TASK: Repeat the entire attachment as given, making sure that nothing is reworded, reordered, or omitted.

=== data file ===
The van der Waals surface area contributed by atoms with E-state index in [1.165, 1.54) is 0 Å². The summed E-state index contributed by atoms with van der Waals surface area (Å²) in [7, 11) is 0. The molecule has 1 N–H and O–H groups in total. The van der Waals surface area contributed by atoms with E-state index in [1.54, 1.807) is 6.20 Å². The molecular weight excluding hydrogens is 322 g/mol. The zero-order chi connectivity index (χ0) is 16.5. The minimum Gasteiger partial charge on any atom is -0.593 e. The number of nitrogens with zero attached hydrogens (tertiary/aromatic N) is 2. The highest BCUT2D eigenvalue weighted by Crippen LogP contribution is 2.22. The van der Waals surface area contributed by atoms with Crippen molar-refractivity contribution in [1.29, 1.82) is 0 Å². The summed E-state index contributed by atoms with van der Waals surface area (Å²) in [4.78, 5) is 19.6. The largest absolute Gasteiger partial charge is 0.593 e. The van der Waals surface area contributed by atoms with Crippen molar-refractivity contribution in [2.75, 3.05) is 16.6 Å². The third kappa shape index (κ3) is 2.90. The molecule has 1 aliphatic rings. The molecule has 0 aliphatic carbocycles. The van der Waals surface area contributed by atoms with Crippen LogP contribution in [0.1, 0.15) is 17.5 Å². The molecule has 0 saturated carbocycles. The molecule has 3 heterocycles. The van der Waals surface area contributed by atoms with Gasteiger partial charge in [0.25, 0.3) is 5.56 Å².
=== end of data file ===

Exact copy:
The van der Waals surface area contributed by atoms with E-state index in [1.165, 1.54) is 0 Å². The summed E-state index contributed by atoms with van der Waals surface area (Å²) in [7, 11) is 0. The molecule has 1 N–H and O–H groups in total. The van der Waals surface area contributed by atoms with E-state index in [1.54, 1.807) is 6.20 Å². The molecular weight excluding hydrogens is 322 g/mol. The zero-order chi connectivity index (χ0) is 16.5. The minimum Gasteiger partial charge on any atom is -0.593 e. The number of nitrogens with zero attached hydrogens (tertiary/aromatic N) is 2. The highest BCUT2D eigenvalue weighted by Crippen LogP contribution is 2.22. The van der Waals surface area contributed by atoms with Crippen molar-refractivity contribution in [1.29, 1.82) is 0 Å². The summed E-state index contributed by atoms with van der Waals surface area (Å²) in [4.78, 5) is 19.6. The largest absolute Gasteiger partial charge is 0.593 e. The van der Waals surface area contributed by atoms with Crippen molar-refractivity contribution in [2.75, 3.05) is 16.6 Å². The third kappa shape index (κ3) is 2.90. The molecule has 1 aliphatic rings. The molecule has 0 aliphatic carbocycles. The van der Waals surface area contributed by atoms with Crippen LogP contribution in [0.1, 0.15) is 17.5 Å². The molecule has 0 saturated carbocycles. The molecule has 3 heterocycles. The van der Waals surface area contributed by atoms with Gasteiger partial charge in [0.25, 0.3) is 5.56 Å².